When I was five, my brother and I used to sneak into our father’s library, tug open the doors of the heavy, musty-smelling breakfront and explore what we called “the sugar drawer.” A treasure chest to us, the drawer overflowed with hundreds of little packets of sugar that bore the names of the eateries we had visited together – Joseph’s Aquarium Restaurant, Friendly’s, Mug n’ Muffin. Although Dad didn’t sweeten his coffee, he felt entitled to the sugar that was provided for that purpose. So whenever it was offered, he accepted, and squirreled it away for eventual visitors to our home.
Those sugar packets were irresistible to my brother and me. We used to sort, stack, build and eventually consume them, carefully tearing open the packages and pouring their entire contents into our mouths. The sugar granules audibly crunched between our teeth before dissolving into syrupy swallows.
For the most part, making mischief with my brother was a highlight of my childhood. But the sugar-eating part of this particular memory makes me wince. And it begs the question: Does eating too much sugar cause diabetes? It’s not entirely clear, but a population-based study published February 27 in the peer-reviewed, online journal PLoS One identifies a relevant correlation.
So Does Sugar Cause Diabetes?
In the study, researchers from Stanford University School of Medicine, the University of California, San Francisco, and the University of California, Berkeley examined the availability of sugar and prevalence of diabetes in 175 countries over a recent ten-year period. They relied on data from the United Nations Food and Agricultural Organization and the International Diabetes Federation as well as economic indicators from the World Bank. The study considered the difference between calories derived from added sugar (cane sugar, high fructose corn syrup and other sweeteners) and calories derived from other sources. For each additional 150 sugar-calories per person, per day (what’s in a 12-oz can of Coke), the prevalence of diabetes rose 1.1%. That’s more than ten times the prevalence when the additional calories came from other (non-sugar) sources.
It is important to note that the PLoS study is an epidemiological – or population-based – study. By design, such studies seek to demonstrate correlation, not causation. Does that limitation in scope make the PLoS study less valuable? I don’t think so. I imagine the study is doing exactly what its authors intended – getting people’s attention and putting a spotlight on the need for more targeted research. “The bottom line,” concludes the study’s lead author Dr. Sanjay Basu, “is that… some calories may be more metabolically harmful than others, and sugar calories appear to have remarkably potent properties that make us concerned about their long-term metabolic effects.”
Another of the study’s authors is Dr. Robert Lustig, a pediatric endocrinologist at UCSF Benioff Children’s Hospital and author of the recently published book Fat Chance: The Bitter Truth About Sugar (HarperCollins Publishers, 2012). Dr. Lustig has been railing against sugar for years. His 2009 lecture Sugar: The Bitter Truth has over three million views on YouTube and formed the basis of Gary Taubes’s 2011 New York Times Magazine cover article Is Sugar Toxic? Dr. Lustig is specifically concerned with the fructose in processed sweeteners (e.g., sucrose and high fructose corn syrup) as opposed to fructose in its natural state (say, in an apple) where the sugary content may be mitigated by fiber. According to Dr. Lustig, excessive intake of added fructose increases insulin production and crashes our blood sugar, causing acute hunger. The insulin dump also disables the satiety hormone whose job it is to signal our brains when we’re full. As the cycle repeats, we feel hungry, we eat more, we gain weight.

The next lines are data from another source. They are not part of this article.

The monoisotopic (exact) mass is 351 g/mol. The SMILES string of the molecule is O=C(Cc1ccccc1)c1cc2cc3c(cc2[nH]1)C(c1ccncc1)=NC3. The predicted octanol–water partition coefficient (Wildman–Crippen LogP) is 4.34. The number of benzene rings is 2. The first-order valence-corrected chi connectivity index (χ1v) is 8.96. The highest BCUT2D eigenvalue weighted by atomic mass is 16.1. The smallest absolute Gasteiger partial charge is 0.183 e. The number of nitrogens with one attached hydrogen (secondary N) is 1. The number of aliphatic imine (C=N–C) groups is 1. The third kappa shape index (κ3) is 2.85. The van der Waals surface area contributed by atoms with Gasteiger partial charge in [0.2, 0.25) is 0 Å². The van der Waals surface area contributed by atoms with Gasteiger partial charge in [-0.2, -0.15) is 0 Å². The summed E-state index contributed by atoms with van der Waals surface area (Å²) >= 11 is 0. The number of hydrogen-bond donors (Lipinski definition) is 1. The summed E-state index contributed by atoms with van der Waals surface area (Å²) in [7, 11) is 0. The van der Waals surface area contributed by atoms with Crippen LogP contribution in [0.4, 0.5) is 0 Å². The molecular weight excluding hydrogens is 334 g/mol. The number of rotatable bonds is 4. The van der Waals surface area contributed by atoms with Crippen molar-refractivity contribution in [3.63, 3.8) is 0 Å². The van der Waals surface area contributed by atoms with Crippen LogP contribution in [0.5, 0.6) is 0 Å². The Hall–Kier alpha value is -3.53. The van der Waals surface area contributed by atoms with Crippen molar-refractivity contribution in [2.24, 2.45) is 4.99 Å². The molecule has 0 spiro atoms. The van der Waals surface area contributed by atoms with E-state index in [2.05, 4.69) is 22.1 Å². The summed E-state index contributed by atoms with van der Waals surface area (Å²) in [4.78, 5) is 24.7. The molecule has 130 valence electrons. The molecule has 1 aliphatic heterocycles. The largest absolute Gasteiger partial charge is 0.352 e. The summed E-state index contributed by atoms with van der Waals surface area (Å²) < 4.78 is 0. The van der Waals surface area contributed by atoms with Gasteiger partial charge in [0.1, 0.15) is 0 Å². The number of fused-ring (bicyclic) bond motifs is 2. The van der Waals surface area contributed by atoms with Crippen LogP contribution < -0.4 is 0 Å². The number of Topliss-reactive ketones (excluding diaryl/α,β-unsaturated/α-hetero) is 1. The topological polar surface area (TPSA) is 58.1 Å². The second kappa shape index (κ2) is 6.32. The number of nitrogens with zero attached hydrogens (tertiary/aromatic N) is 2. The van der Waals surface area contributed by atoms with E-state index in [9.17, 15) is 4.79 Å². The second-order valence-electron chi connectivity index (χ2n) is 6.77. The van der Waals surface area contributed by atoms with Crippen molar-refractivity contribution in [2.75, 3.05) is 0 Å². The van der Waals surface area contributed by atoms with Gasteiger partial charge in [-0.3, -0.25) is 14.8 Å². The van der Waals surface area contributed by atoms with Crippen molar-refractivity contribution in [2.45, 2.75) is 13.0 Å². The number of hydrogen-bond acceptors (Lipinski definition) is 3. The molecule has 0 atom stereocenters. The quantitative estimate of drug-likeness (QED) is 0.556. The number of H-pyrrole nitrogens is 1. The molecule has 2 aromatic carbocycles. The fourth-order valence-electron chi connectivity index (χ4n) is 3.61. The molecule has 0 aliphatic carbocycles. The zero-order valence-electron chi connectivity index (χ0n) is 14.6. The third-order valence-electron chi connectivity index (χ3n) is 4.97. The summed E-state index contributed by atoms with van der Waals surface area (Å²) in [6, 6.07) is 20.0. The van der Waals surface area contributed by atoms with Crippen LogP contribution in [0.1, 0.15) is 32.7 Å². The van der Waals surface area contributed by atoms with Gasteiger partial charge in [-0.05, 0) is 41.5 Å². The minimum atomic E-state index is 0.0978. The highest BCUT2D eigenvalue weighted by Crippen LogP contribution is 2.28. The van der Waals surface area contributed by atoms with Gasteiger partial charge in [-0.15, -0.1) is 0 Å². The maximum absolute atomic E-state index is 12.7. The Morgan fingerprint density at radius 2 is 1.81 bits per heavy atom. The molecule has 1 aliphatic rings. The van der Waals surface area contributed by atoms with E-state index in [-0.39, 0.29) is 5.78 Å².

Central to Dr. Lustig’s argument is his claim that while glucose can be metabolized by any cell in the body, fructose is metabolized exclusively by the liver. He claims that prolonged, excessive fructose consumption overwhelms the liver, leading to fatty liver disease and a host of other chronic metabolic afflictions including metabolic syndrome, obesity, hypertension, heart disease and type 2 diabetes. Again, more research is needed. Plenty of experts feel strongly that Dr. Lustig should look beyond fructose to carbohydrates in general. Regardless, the message is clear that the 22 teaspoons of added sugar the average American consumes daily is not benefitting our collective health.
For our part, my husband and I strive to keep our family on a whole-foods oriented diet that is low in both refined carbohydrates and added sugar. We minimize packaged foods to ensure that heaps of sugar – like the ones I poured down my throat in the seventies – don’t sneak into our diet through bottled salad dressings, ketchup, peanut butter, crackers, flavored yogurt, and myriad other hidden sources. Because while we may not know for sure whether excess sugar causes diabetes, if there’s a reasonable chance that it does, limiting its intake can’t hurt.